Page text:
UK 'Snooper's Charter' Surveillance Bill Becomes Law

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A controversial UK surveillance bill has become law, despite efforts to stop it.

The Investigatory Powers Act 2016 today received the final stamp of approval from the Queen—a practice called Royal Assent. It requires telecom firms to store customers' Internet Connection Records for 12 months. These records include top-level domains you visited, but not sub-pages (so it would show pcmag.com but not pcmag.com/apple or pcmag.com/android, for example).

This data would be accessible by law enforcement and intelligence agencies provided they secure the necessary warrants and judicial approvals, and be used to "disrupt terrorist attacks and prosecute suspects, according to the UK Home Office.

"The Internet presents new opportunities for terrorists and we must ensure we have the capabilities to confront this challenge," Home Secretary Amber Rudd said in a statement. "But it is also right that these powers are subject to strict safeguards and rigorous oversight."

That oversight includes an Investigatory Powers Commissioner to oversee the program, and protections for journalistic and legally privileged material, as well as tough sanctions for those abusing their power.

Security advocates, however, still have concerns about the law, which has been dubbed the "Snooper's Charter."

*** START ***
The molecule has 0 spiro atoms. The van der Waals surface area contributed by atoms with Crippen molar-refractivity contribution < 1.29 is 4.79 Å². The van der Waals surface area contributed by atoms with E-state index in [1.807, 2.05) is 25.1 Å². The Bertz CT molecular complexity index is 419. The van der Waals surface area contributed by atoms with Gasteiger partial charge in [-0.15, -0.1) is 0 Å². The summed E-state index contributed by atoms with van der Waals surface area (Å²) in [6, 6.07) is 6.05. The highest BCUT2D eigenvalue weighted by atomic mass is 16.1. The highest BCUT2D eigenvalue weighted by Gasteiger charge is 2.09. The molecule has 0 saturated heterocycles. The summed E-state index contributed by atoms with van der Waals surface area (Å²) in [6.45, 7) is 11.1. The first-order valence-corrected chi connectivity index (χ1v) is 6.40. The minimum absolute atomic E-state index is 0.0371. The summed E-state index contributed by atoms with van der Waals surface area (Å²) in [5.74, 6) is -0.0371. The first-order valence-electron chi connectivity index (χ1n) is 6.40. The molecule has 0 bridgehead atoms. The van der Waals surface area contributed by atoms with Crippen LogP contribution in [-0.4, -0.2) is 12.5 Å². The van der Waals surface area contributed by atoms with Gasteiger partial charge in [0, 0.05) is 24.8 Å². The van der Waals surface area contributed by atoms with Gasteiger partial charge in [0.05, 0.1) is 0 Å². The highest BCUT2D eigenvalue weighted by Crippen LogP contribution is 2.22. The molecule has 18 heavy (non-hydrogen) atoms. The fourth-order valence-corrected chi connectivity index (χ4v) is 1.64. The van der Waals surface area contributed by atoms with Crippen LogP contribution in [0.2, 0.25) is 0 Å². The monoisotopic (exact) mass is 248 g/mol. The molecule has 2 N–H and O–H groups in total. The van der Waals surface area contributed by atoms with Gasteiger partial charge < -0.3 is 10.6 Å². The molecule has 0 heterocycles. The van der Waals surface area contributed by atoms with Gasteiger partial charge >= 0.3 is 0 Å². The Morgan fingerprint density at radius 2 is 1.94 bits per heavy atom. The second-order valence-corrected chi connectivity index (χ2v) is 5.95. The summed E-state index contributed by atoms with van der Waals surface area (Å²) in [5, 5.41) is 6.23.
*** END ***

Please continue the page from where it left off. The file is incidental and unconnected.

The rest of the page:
As Big Brother Watch notes, for example, a 2000 version of the bill provided 28 government organizations access to communications data. "Under the new Investigatory Powers Bill, this has now been extended to 48 organizations which now also have the power to snoop on citizen's browsing histories."

It also "extends the level of access police and intelligence agencies have to citizen's communications data and allows them to collect information on people's phone calls, text messages and social media conversations upon request," the group says.

A petition calling for an end to the Investigatory Powers Act launched earlier this year and has secured more than 138,000 digital signatures. Since it got more than 100,000 signatures, the issue will get debated in Parliament, but that occured after the bill had passed through its parliamentary stage, so the debate shouldn't result in any major changes.

"This government is clear that, at a time of heightened security threat, it is essential our law enforcement, security and intelligence services have the powers they need to keep people safe," Rudd said.

Some provisions in the bill require testing and will not be set into motion "for some time," according to the Home Office. All other mandates—like Internet Connection Records—are moving forward as the new law replaces 2014's Data Retention and Investigatory Powers Act, which sunsets on Dec. 31.

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